If you were a Spoon fan who hadn't seen the Texas band in a few years or heard its latest album, you may have thought frontman Britt Daniel's guitar suffered technical difficulties throughout this weekend's pair of sold-out Palace Theatre gigs.

The lanky, tousled-headed rocker — an enduring critics' darling and something of an unlikely indie-hunk star at 46 — seemed to want as little to do with his Telecaster as possible during Saturday's two-hour performance.

He didn't touch his instrument at all during the first two songs, "Do I Have to Talk You Into It" and "Inside Out," and then laid off it many more times through the show. When he did pick up it up, it sometimes stayed slung behind his back, or he used it more as background rhythmic accompaniment.

In place of Daniel's choppy, wiry guitar parts was a large bank of piano hooks and fills, and thick layers of billowy synth and organ parts. Spoon drummer Jim Eno has been the band's semi-secretive weapon throughout the band's 21-year recording career, and he was as flawless and forceful as ever Saturday. But in a rather dramatic shift of roles, keyboardist Alex Fischel played a much more central role.

The dude's only been in Spoon four years — he served in Daniel's side group Divine Fits before that — and he's already a big piece of the shape-shifting puzzle. Fischel even got a few minutes of stage time to himself to tinker away on the keys.

The end results may have been a tad off-putting to longtime Spoon fans, who were only treated to two songs from the band's first four albums on Saturday (and none on Friday), and who never quite got to experience the overdrive-level energy of some of the First Ave shows of old.

Still, the more brooding, low-lit and often poppier performance made for much more adventurous, unpredictable turn from a band that has been playing the Twin Cities ever year or two since the early-'00s, riding rampant spins on 89.3 the Current (and, ahem, ample critical praise before that).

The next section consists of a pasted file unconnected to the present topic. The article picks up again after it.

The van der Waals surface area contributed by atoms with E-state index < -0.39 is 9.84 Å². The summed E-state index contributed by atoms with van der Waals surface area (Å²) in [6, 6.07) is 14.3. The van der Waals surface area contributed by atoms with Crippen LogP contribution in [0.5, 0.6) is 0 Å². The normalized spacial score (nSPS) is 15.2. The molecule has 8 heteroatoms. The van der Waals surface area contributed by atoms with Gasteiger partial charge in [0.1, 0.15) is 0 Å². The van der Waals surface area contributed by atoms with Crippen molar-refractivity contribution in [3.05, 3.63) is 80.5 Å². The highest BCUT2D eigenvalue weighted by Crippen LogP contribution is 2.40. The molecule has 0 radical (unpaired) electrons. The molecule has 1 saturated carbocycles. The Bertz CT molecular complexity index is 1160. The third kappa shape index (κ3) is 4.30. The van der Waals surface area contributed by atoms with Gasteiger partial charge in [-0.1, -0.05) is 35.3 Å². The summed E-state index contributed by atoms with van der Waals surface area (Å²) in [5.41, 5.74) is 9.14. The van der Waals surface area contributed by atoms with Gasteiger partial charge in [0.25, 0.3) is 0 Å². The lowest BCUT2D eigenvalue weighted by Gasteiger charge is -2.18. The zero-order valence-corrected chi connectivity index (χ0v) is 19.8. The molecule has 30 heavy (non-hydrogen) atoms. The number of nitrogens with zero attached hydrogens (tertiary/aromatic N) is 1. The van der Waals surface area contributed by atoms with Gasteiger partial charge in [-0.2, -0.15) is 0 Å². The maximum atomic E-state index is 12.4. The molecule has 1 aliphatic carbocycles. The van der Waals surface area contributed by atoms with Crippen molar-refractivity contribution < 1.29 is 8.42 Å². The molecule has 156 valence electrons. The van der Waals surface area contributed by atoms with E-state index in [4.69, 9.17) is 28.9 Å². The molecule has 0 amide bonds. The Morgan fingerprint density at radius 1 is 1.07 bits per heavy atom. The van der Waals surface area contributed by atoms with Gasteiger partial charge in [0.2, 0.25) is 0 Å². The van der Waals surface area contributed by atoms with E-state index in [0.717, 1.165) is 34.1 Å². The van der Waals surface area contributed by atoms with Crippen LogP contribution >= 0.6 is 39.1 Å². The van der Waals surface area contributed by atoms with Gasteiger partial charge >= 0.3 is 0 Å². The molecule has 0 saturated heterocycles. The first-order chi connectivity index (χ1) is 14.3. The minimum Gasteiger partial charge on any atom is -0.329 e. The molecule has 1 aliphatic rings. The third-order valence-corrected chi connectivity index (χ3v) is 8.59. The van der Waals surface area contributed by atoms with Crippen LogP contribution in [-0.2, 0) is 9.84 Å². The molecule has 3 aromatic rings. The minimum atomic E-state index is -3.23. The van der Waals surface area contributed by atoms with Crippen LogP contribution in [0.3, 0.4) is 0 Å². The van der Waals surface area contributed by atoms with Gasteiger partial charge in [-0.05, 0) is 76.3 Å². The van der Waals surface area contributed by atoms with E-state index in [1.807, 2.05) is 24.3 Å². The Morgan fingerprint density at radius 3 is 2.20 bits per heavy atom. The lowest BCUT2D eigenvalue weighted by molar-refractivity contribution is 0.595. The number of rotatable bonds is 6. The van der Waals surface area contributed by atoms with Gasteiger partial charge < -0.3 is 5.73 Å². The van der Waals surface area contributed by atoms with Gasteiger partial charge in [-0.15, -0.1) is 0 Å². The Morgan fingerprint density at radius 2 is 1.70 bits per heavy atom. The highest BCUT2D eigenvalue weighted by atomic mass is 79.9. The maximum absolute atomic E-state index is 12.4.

"There's so much great music from this place," Daniel said toward the end of the two-night run, for which the band brought along a film crew. "To be appreciated by you guys means a lot to me."

Daniel was applauded most when he stuck to the punkier, more percussive — and, yep, guitar-driven — grooves of songs like "The Beast and Dragon, Adored," "Got Nuffin," the amped-up finale "The Rent I Pay" and especially the Night 2 bonus cuts "Small Stakes" and "Everything Hits at Once." (The two set lists were nearly identical otherwise.)

However, it was fun to see him branch out as a showier frontman at times, be it the dramatic balladeer who lay on the drum kit during "I Ain't the One" or the Prince-copping sex machine in "Can I Sit Next to You," both from the group's new synth-heavy album "Hot Thoughts." The older gem "My Mathematical Mind" was also turned into a stormier showpiece with a keyboard-led reworking.

Some of the newer, moodier material failed to connect, including the tame, new-wavy encore kickoff "First Caress" and the New Orderly "Pink Up," in which Fischel and newly added second keyboardist Gerardo Larios droned on pointlessly.

Their overt, often frilly piano flourishes in several older songs never quite jelled, including "Don't Make Me a Target" and a cheerier version of "The Underdog," which edged on Billy Joel-like piano-bar cheese as Daniel urged the crowd to clap along. But hey, of all our rock vets, the baseball-loving Joel knows the value of a good changeup.